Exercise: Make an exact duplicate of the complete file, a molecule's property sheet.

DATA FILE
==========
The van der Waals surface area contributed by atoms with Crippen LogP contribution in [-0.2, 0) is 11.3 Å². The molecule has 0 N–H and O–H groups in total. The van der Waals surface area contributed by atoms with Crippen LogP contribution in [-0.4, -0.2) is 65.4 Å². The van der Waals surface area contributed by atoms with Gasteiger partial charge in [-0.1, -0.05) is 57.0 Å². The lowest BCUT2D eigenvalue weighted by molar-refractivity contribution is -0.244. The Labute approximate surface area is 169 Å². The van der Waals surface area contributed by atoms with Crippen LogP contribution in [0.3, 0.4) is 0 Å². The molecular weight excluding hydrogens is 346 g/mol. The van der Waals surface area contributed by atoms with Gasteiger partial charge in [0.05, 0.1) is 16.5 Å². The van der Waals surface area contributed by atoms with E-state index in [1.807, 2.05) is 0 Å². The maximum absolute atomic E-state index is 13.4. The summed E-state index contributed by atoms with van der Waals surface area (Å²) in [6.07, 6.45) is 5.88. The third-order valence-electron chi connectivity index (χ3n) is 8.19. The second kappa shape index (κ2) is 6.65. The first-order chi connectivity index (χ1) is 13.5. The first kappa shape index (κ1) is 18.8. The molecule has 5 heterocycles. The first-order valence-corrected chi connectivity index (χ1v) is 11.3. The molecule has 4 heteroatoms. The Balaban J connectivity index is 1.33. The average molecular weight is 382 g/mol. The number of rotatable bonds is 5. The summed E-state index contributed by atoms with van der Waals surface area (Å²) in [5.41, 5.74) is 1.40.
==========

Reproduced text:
The van der Waals surface area contributed by atoms with Crippen LogP contribution in [-0.2, 0) is 11.3 Å². The molecule has 0 N–H and O–H groups in total. The van der Waals surface area contributed by atoms with Crippen LogP contribution in [-0.4, -0.2) is 65.4 Å². The van der Waals surface area contributed by atoms with Gasteiger partial charge in [-0.1, -0.05) is 57.0 Å². The lowest BCUT2D eigenvalue weighted by molar-refractivity contribution is -0.244. The Labute approximate surface area is 169 Å². The van der Waals surface area contributed by atoms with Crippen LogP contribution in [0.3, 0.4) is 0 Å². The molecular weight excluding hydrogens is 346 g/mol. The van der Waals surface area contributed by atoms with Gasteiger partial charge in [0.05, 0.1) is 16.5 Å². The van der Waals surface area contributed by atoms with E-state index in [1.807, 2.05) is 0 Å². The maximum absolute atomic E-state index is 13.4. The summed E-state index contributed by atoms with van der Waals surface area (Å²) in [6.07, 6.45) is 5.88. The third-order valence-electron chi connectivity index (χ3n) is 8.19. The second kappa shape index (κ2) is 6.65. The first-order chi connectivity index (χ1) is 13.5. The first kappa shape index (κ1) is 18.8. The molecule has 5 heterocycles. The first-order valence-corrected chi connectivity index (χ1v) is 11.3. The molecule has 4 heteroatoms. The Balaban J connectivity index is 1.33. The average molecular weight is 382 g/mol. The number of rotatable bonds is 5. The summed E-state index contributed by atoms with van der Waals surface area (Å²) in [5.41, 5.74) is 1.40.